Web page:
The feasibility of using Buzzards found dead as indicators of environmental contamination was tested. Liver, kidney, and tibia specimens were examined for the presence of Cd, Cu, Pb, Mn, and Fe, which were used as markers. All buzzards submitted to the Veterinary Institute in 1992 were examined for cause of death and condition. Results showed that more than half had been poisoned or shot. As the condition of the birds worsened, fat reserves were depleted before protein reserves. Concentrations of the heavy metals rose in liver and kidney as nutrient reserves fell. Since the content of heavy metal per organ was not related to body condition, content was considered a better measure for biomonitoring. The concentrations of Cd, Cu, Pb, Mn, or Fe measured in buzzards were not toxic. In several places buzzards had recently ingested relatively large amounts Cd and/or Pb. Buzzards with high contents of Cd, Cu, Pb, and Mn were found in areas having more than average contamination. The North-South gradient in aerosol deposition and soil content of heavy metals (especially Cd & Pb) was reflected in the Buzzard. We concluded that the Buzzard is a suitable and cost-effective biomonitor, to investigate the bioavailability of ecocontaminants in large areas, to signal gross changes in food webs, and to monitor raptor persecution.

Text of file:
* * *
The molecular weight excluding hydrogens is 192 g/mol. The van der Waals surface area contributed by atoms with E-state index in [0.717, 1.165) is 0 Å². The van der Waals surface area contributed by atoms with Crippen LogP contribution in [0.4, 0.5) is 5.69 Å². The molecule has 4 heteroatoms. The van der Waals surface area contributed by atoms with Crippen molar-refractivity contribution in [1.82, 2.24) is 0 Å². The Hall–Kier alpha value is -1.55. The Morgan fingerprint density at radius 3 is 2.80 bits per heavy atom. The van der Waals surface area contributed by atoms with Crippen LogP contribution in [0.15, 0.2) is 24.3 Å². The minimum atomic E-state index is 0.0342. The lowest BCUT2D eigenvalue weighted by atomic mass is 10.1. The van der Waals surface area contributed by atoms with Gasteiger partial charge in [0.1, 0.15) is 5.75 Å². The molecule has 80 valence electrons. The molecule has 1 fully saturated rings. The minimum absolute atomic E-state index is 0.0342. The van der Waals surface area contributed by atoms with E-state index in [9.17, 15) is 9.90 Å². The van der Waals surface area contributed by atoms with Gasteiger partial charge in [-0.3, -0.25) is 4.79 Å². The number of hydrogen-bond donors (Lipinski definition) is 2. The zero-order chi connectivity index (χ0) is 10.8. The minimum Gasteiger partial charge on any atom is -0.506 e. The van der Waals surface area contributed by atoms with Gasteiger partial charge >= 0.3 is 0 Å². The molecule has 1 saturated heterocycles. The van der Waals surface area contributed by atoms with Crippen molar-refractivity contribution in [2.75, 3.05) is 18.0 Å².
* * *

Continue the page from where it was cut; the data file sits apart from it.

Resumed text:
|Journal||Journal für Ornithologie : Zeitschrift der Deutschen Ornithologen-Gesellschaft|
|Publication status||Published - 1996|